West Virginia Capitol
A Capitol Building Commission, created by the Legislature in 1921, authorized construction of the present capitol. Architect Cass Gilbert designed the buff limestone structure that was to have a final cost of just under $10 million. After the three stages of construction were completed, Governor William G. Conley dedicated the capitol on June 20, 1932.
We were contracted to perform the following tasks on the gilded lead-coated copper Capitol dome: 1) determine the original finishes and techniques used in its creation; 2) determine the techniques and materials that were used in the most recent gilding campaign; 3) examine the present condition of the copper substrate to determine the extent of wear and any damage that may have occurred due to manmade or natural occurrences; 4) determine the stability of the attached decorative elements and the means that were used to support them and connect them to the dome; 5) understand the local climate and the environment of Charleston; 6) evaluate the logistics of the site to assist SHC in the generation of performance specifications; 7) determine a temporary, short-term, means of improving the aesthetic appearance of the dome; and 8) perform mock-up samples of cleaning techniques that are candidates for the future restoration of the dome.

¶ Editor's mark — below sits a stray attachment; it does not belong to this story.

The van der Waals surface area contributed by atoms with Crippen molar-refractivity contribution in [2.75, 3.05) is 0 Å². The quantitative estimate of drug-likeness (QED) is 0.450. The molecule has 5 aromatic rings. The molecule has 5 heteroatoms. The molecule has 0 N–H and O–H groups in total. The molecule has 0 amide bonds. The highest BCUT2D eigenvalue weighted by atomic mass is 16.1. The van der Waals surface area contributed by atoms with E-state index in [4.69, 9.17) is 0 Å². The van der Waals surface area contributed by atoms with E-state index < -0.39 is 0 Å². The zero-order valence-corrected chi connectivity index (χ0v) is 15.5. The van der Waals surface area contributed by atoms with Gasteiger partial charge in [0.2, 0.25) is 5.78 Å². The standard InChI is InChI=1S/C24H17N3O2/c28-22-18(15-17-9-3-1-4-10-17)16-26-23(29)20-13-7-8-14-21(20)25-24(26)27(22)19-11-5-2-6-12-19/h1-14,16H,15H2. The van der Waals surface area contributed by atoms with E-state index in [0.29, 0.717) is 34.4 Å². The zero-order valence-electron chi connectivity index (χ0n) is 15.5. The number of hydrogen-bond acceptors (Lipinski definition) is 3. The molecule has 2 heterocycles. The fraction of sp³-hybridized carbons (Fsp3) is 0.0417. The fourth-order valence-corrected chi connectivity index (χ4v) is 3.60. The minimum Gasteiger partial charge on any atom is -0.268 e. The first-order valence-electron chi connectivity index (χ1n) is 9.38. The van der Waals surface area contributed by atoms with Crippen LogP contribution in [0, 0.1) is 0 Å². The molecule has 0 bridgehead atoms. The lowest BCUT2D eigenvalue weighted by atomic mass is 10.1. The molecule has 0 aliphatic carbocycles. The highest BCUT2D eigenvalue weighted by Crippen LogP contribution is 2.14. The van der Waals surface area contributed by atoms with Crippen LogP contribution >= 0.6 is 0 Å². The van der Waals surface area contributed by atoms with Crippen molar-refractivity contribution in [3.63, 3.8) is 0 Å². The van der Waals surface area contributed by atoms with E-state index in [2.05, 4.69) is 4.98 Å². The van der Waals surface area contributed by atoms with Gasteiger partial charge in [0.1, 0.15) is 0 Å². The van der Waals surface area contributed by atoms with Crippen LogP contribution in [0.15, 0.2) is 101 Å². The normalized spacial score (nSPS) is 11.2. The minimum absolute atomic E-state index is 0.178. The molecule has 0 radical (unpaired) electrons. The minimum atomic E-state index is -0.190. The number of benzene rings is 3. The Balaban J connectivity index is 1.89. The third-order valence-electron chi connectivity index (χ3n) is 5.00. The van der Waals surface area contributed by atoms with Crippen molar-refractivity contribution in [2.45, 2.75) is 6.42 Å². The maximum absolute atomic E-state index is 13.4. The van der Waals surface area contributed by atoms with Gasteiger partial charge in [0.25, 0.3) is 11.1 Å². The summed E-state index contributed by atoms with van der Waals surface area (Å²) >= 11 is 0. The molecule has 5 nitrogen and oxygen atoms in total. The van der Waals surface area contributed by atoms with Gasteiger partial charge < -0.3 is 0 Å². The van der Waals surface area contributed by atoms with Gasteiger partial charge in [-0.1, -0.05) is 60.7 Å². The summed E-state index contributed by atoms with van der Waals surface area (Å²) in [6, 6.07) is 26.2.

Additionally, we generated a testing report that evaluated the effectiveness of two different coating systems to be used on the dome. The testing evaluated the coatings: 1) adhesion to the copper substrate; 2) abrasion resistance; 3) chemical resistance; 4) flexibility in relation to the coefficient of expansion of copper; 5) heat and UV resistance; 6) impact resistance; 7) moisture resistance; and 8) their compatibility with different sizing and gold leafing materials. Each of the proposed coating materials were tested initially and then again after accelerated weathering exposure.